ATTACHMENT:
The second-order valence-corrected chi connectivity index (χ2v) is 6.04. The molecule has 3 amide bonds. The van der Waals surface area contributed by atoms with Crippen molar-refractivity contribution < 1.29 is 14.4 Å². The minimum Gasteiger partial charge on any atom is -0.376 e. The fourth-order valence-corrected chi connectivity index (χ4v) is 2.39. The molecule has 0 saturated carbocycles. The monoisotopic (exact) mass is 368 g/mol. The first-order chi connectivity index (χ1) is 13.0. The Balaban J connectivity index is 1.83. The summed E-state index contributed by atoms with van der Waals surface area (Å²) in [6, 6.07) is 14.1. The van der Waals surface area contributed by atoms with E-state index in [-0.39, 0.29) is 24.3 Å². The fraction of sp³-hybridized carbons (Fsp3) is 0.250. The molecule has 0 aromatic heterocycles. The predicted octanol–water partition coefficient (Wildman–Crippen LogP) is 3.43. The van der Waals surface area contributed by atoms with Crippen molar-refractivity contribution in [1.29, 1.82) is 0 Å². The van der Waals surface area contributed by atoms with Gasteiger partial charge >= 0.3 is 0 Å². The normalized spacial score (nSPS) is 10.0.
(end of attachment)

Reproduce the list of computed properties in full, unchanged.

The second-order valence-corrected chi connectivity index (χ2v) is 6.04. The molecule has 3 amide bonds. The van der Waals surface area contributed by atoms with Crippen molar-refractivity contribution < 1.29 is 14.4 Å². The minimum Gasteiger partial charge on any atom is -0.376 e. The fourth-order valence-corrected chi connectivity index (χ4v) is 2.39. The molecule has 0 saturated carbocycles. The monoisotopic (exact) mass is 368 g/mol. The first-order chi connectivity index (χ1) is 13.0. The Balaban J connectivity index is 1.83. The summed E-state index contributed by atoms with van der Waals surface area (Å²) in [6, 6.07) is 14.1. The van der Waals surface area contributed by atoms with E-state index in [-0.39, 0.29) is 24.3 Å². The fraction of sp³-hybridized carbons (Fsp3) is 0.250. The molecule has 0 aromatic heterocycles. The predicted octanol–water partition coefficient (Wildman–Crippen LogP) is 3.43. The van der Waals surface area contributed by atoms with Crippen molar-refractivity contribution in [1.29, 1.82) is 0 Å². The van der Waals surface area contributed by atoms with Gasteiger partial charge >= 0.3 is 0 Å². The normalized spacial score (nSPS) is 10.0.